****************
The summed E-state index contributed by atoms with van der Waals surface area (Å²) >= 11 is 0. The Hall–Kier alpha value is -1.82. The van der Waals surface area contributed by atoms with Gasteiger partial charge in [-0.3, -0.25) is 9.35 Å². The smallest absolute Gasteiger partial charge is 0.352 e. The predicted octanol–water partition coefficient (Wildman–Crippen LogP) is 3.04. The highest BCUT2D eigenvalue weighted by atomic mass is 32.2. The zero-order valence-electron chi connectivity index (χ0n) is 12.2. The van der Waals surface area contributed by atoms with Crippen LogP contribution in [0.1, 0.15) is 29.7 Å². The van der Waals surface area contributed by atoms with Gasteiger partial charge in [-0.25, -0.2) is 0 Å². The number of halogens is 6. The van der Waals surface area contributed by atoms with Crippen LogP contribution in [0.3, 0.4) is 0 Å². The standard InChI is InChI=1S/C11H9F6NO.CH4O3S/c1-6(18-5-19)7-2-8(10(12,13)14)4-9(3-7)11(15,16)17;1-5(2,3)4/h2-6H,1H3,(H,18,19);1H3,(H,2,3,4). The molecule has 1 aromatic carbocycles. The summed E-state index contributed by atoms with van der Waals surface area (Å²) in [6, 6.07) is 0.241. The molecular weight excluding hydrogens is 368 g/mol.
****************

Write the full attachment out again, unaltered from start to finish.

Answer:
The summed E-state index contributed by atoms with van der Waals surface area (Å²) >= 11 is 0. The Hall–Kier alpha value is -1.82. The van der Waals surface area contributed by atoms with Gasteiger partial charge in [-0.3, -0.25) is 9.35 Å². The smallest absolute Gasteiger partial charge is 0.352 e. The predicted octanol–water partition coefficient (Wildman–Crippen LogP) is 3.04. The highest BCUT2D eigenvalue weighted by atomic mass is 32.2. The zero-order valence-electron chi connectivity index (χ0n) is 12.2. The van der Waals surface area contributed by atoms with Crippen LogP contribution in [0.1, 0.15) is 29.7 Å². The van der Waals surface area contributed by atoms with Gasteiger partial charge in [-0.25, -0.2) is 0 Å². The number of halogens is 6. The van der Waals surface area contributed by atoms with Crippen LogP contribution in [0.3, 0.4) is 0 Å². The standard InChI is InChI=1S/C11H9F6NO.CH4O3S/c1-6(18-5-19)7-2-8(10(12,13)14)4-9(3-7)11(15,16)17;1-5(2,3)4/h2-6H,1H3,(H,18,19);1H3,(H,2,3,4). The molecule has 1 aromatic carbocycles. The summed E-state index contributed by atoms with van der Waals surface area (Å²) in [6, 6.07) is 0.241. The molecular weight excluding hydrogens is 368 g/mol.